The Georgia Rural Health Innovation Center recognizes the value of creating community-centric models to improve availability and access to care, in particular, preserving local access to care. The Center has identified a unique opportunity to yield cutting-edge research data as part of its Maternal Mental Health Improvement Pilot Project.
The Centers for Disease Control and Prevention (CDC) reported that maternal deaths and mortality rates are progressively rising in the U.S., according to 2018-2020 data.1 However, Georgia, which formerly topped the list as the state with the highest maternal mortality rate, dropped to the seventh highest with a rate of 33.9 maternal deaths per 100,000 live births for all women.1
Credible sources, such as the American Academy of Pediatrics and the American College of Obstetrics and Gynecologists, inform us that fetal ultrasonography imaging is the most commonly used fetal imaging tool and is an accurate method of determining gestational age, fetal number, viability, and placental location.2 Routine prenatal care, including fetal ultrasound, should be performed throughout pregnancy on all women to identify risk factors and initiate preventive care measures.3 Rural pregnant women are at increased risk of late or no initiation of prenatal care all due to their lack of access and resources.4 As a means to combat this significant health disparity, we at the Georgia Rural Health Innovation Center want to bring monthly prenatal, obstetrical, and postpartum services to rural Georgia counties that currently do not have any.5
To start, working with approved practice guidelines for the performance of obstetrical ultrasound, our pilot program aims to compare the hand-held ultrasound device with the traditional office-based imaging machine when performing obstetrical sonographic studies. Comprehensive data will be collected as directed by the physicians and partners to evaluate effectiveness and outcomes. Ultimately, the goal is for project results to expand obstetrical ultrasound access to rural counties across Georgia.
The Center has partnered with Dr. Joy Baker, a renowned OB/GYN physician with the WellStar Health System, to carry out the implementation and data analysis of this project. The project is comprised of four phases, listed as follows: Phase 1—Training; Phase 2—Recruitment; Phase 3—Acquisition of sonographic images; and Phase 4—Data Analysis. In each of these phases, the personally identifiable information (PII) of all patients will be kept confidential and removed from documentation and electronic files for sake of privacy. To briefly note the components of each phase,
- Phase 1—Training—In this phase, staff from the Center will arrange and coordinate training for personnel at the WellStar office who will be utilizing the handheld ultrasound equipment. Staff in Dr. Baker’s OB/GYN office will host, participate, and complete training on the equipment to ensure the efficacy of the data collected.
- Phase 2—Recruitment—In this phase, Dr. Baker’s staff will assist in the attainment of 10 women interested in participating in the project of undergoing 2 sets of ultrasounds, one with office-based stationary equipment and one with handheld equipment.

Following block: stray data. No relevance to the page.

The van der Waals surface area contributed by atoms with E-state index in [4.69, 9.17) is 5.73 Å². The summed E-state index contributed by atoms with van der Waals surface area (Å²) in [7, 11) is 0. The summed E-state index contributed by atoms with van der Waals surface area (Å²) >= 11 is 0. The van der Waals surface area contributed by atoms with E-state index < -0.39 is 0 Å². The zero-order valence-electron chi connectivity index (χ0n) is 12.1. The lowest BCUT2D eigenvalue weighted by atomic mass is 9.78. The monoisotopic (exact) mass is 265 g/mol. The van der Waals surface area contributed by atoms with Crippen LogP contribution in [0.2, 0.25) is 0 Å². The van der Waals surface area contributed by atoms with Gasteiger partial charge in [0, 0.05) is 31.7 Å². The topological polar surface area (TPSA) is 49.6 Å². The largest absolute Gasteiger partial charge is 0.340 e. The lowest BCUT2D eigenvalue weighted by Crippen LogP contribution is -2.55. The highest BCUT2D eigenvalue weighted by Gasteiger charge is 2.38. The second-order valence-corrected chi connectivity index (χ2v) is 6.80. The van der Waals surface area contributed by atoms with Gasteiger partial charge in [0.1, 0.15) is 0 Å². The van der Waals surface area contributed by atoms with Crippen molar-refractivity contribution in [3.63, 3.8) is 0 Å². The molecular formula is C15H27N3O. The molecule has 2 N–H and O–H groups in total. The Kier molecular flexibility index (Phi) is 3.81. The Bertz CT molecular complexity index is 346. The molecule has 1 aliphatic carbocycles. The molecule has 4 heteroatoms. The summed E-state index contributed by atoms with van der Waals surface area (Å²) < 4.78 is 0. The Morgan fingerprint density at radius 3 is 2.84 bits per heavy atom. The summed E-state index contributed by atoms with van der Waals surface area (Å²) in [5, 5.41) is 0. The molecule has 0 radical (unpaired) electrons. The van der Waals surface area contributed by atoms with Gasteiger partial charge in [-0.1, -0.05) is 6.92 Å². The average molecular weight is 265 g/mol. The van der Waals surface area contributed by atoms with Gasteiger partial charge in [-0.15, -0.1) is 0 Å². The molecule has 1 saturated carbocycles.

- Phase 3—Acquisition of sonographic images—In this phase, the 10 participants will attend their prenatal appointments and have two sets of sonographic images taken of their fetus to be used for 1) their standard prenatal care and 2) data analysis for this project
- Phase 4—Data Analysis—In this phase, physicians and sonographers will complete a comparative review of both sets of images looking for any differences in medical quality, image accuracy, and more.
Following the completion of data analysis for this project’s sonographic images, we are anticipating that the review will showcase that the handheld equipment is just as effective and of quality as the stationary equipment. With hopes of learning this information, we at the Center can share this information with our partner physicians and providers in the field of Maternal Health as a means to encourage the active use of handheld equipment in their offices providing prenatal care to pregnant women. In fact, it is our highest mission to influence these providers to expand their outreach of services by visiting the homes of women in rural towns of Georgia that lack maternal care. We aim to complete this project this spring and have a summary of results to share by summer 2023.
Sources: Centers for Disease Control and Prevention. (n.d.). Maternal deaths and mortality rates. Maternal deaths and mortality rates by state for 2018-2020. Retrieved April 4, 2023, from https://www.cdc.gov/nchs/maternal-mortality/MMR-2018-2021-State-Data.pdf  American Academy of Pediatrics and the American College of Obstetricians and Gynecologists. (September 2017). Guidelines for Perinatal Care. Eighth Edition. Retrieved from https://www.acog.org/clinical-information/physician-faqs/-/media/3a22e153b67446a6b31fb051e469187c.ashx  American Academy of Pediatrics and American College of Obstetricians and Gynecologists. (October 2012). Guidelines for Perinatal Care. Seventh Edition. Retrieved from https://www.healthpartnersplans.com/media/100339243/acog-guidelines-for-perinatal-care.pdf  Centers for Medicare and Medicaid Services. Improving Access to Maternal Health Care in Rural Communities. (September 2019). Retrieved from https://www.cms.gov/About-CMS/Agency-Information/OMH/equity-initiatives/rural-health/09032019-Maternal-Health-Care-in-Rural-Communities.pdf  Rural Health Information Hub. (August 2020). Maternal and Obstetric Care Challenges in Rural American from National Advisory Committee on Rural Health and Human Services. Retrieved from https://www.ruralhealthinfo.org/assets/3749-15835/maternal health-nacrhhs-082620.pdf